Relief Workers Step Up Efforts For Solomons Tsunami Victims
Gizo, Solomon Islands (AFP) April 09, 2007
Efforts to get relief to tsunami victims on isolated islands in the western Solomon Islands stepped up a gear Monday following criticism that devastated villages were being left to fend for themselves.
Amid the chaos, some signs of normal life started to return to the Western province capital of Gizo, one of the worst affected areas. The market reopened for the first time in the week since last Monday's 8.0 magnitude quake and tsunami.
"Some people have also started going out fishing again. People's lives have been devastated but there are some signs of normality returning," Red Cross official Susie Chippendale said Monday.
Five vessels are being used to ship emergency supplies out to remote areas, and Chippendale said some supplies had been dropped off to settlements throughout the devastated region.
There are plans to drop off enough food and supplies to keep the displaced people going for the next week, she said.
UN Disaster Assessment and Coordination team member Peter Muller said the relief effort was now running to plan, following a slow start to the operation.
"There have not been any alarming issues coming up," Muller told a briefing.
Aid agencies and the government have put the death toll at 39, but expect it to rise after full reports come in from outlying areas of the Western and Choiseul provinces of the impoverished South Pacific nation.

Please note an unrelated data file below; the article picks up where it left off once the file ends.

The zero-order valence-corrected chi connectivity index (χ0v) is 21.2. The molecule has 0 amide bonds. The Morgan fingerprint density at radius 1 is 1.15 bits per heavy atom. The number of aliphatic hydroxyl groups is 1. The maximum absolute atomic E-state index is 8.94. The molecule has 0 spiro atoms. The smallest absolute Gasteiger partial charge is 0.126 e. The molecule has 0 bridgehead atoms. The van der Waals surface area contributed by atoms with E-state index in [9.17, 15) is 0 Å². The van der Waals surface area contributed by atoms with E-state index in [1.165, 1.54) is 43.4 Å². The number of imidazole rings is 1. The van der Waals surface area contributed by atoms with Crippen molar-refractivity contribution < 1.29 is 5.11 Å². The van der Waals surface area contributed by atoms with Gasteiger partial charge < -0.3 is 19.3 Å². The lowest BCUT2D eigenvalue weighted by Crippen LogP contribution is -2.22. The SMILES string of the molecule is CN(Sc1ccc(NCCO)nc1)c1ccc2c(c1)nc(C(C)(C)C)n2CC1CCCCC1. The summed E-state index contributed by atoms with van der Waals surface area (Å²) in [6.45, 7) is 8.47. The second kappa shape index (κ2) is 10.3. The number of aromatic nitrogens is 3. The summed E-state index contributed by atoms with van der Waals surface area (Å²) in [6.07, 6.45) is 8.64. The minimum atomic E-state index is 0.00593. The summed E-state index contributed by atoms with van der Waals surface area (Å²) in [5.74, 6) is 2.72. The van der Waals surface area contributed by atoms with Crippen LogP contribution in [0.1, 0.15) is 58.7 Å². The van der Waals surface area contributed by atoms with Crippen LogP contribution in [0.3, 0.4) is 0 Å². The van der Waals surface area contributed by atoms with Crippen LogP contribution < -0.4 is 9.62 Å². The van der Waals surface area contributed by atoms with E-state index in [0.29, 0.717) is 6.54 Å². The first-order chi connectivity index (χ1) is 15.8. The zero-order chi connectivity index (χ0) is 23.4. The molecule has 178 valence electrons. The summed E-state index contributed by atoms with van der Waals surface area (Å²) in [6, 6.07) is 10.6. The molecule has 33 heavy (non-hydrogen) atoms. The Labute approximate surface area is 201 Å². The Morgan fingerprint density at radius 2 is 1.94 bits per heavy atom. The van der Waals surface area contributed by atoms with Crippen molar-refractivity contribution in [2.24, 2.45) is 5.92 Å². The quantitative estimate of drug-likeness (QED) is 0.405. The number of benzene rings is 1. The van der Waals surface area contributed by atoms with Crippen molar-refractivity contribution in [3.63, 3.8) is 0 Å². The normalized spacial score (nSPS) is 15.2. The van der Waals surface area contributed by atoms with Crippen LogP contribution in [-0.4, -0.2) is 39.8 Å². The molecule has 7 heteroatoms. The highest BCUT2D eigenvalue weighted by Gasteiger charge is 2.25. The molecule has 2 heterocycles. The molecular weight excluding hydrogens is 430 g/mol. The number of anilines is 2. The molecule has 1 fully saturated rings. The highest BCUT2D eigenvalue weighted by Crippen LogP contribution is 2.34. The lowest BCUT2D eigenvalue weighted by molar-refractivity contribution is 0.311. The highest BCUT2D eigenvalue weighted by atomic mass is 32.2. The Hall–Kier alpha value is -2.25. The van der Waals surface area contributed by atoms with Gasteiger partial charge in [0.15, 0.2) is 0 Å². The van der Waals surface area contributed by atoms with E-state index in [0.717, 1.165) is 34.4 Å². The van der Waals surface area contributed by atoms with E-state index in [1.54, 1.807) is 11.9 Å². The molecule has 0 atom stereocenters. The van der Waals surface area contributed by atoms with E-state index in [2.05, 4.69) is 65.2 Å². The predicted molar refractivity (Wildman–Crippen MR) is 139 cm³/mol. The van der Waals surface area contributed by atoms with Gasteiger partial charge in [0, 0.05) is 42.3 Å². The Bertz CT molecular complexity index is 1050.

The number of deaths reported on the island of Simbo has been reduced to nine from 12, but the toll on Gizo island has gone up to 20, the government said in a statement.
According to aid agency World Vision about 6,000 people were left homeless, and those in low-lying areas whose homes were left intact are refusing to return, fearing the continuing aftershocks could cause another tsunami.
A UNICEF team arrived in Gizo Sunday to implement measures aimed at preventing outbreaks of cholera and dysentery after cases of diarrhoea were reported in the days following the tsunami.
The risk of water-borne diseases is being reduced with the distribution of water purification tablets and equipment.
"Hopefully, the risk of disease is pretty much under control now," the Red Cross's Chippendale said. Canadian-based aid agency Global Medic arrived at the weekend with 550,000 water purification tablets and 10 water filtration systems, which can each provide drinking water for 1,500-1,700 people.
They also brought enough tropical medicine kits to treat 30,000 people and hygiene kits for 15,000, team member Rahul Singh said.
Already the relief teams are looking beyond the victims' immediate needs to see how food supplies and shelter can be assured over the next few months.
Many crops were destroyed by the tsunami and landslides, and fishing areas on coral reefs were also damaged.
Aid organisations plan to distribute tools to villagers so they can build shelters.
"We've got timber. Give us nails and hammers and we can make ourselves shelters," villager Harison Gago told AFP Saturday at Pienuna, on the island of Ranongga.
Chippendale said it was hoped machetes and other tools would be distributed early this week.
Source: Agence France-Presse
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